Heat, Color, Shape, and Taste

 

Heat, Color, Shape, and Taste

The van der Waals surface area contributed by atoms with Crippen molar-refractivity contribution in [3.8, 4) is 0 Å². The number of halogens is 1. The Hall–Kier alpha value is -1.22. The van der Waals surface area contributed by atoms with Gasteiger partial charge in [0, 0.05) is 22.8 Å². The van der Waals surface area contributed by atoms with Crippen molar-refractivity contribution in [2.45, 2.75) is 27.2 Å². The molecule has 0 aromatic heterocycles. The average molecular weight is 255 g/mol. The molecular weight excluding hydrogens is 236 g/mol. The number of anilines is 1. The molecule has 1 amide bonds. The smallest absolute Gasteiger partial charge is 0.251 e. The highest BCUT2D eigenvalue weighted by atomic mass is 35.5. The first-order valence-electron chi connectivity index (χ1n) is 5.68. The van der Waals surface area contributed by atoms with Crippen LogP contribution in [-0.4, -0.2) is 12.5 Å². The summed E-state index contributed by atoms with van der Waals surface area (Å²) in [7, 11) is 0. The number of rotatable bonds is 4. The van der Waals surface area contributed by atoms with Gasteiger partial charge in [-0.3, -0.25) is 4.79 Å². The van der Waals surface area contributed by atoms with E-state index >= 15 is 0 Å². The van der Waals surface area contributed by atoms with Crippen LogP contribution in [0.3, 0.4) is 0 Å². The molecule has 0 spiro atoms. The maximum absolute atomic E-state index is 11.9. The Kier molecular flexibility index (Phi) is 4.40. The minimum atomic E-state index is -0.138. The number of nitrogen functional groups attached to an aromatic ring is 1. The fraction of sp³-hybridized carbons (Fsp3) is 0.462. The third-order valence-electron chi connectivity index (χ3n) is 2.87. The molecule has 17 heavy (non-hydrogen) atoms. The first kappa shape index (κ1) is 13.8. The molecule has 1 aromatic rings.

Galileo’s 1623 discussion of heat and related matters bears revisiting.[1] In it he formulates with particular clarity what later came to be called the primary and secondary quality distinction, using it to address the question of whether motion is the cause of heat. He begins by saying that people labor under the false impression that heat is a “real attribute, property, and quality that truly inheres in the material by which we feel warmed.” (185). He goes on: “Accordingly, I say that as soon as I conceive of a corporeal substance or material, I feel indeed drawn by the necessity of also conceiving that it is bounded and has this or that shape; that it is large or small in relation to other things; that it is in this or that location and exists at this time or that time; that it moves or stands still; that it touches or does not touch another body; and that it is one, a few, or many. Nor can I, by any stretch of the imagination, separate it from these conditions. However, my mind does not feel forced to regard it as necessarily accompanied by such conditions as the following: that it is white or red, bitter or sweet, noisy or quiet, and pleasantly or unpleasantly smelling; on the contrary, if we did not have the assistance of our senses, perhaps the intellect and the imagination by themselves would never conceive of them. Thus, from the point of view of the subject in which they seem to inhere, these tastes, odors, colors, etc., are nothing but empty names; rather they inhere only in the sensitive body, such that if one removes the animal, then all these qualities are taken away and annihilated. However, since we have given them particular names different from those of the primary and real attributes, we have a tendency to believe that these qualities are truly and really different from the primary ones.” (185) He then compares these secondary qualities to the ability of a hand to tickle, remarking that tickling is not an attribute inherent in the hand that tickles; rather, the tickling is “entirely in us” so that “if the animate and sensitive body is removed, it is nothing but an empty name.” (186) He sums up: “I do not believe that in order to stimulate in us tastes, odors, and sounds, external bodies require anything other than sizes, shapes, quantity, and slow or fast motions. I think that if one takes away ears, tongues, and noses, there indeed remain the shapes, numbers, and motions, but not the odors, tastes, or sounds; outside the living animal these are nothing but names, just as tickling and titillation are nothing but names if we remove the armpits and the skin around the nose.” (187)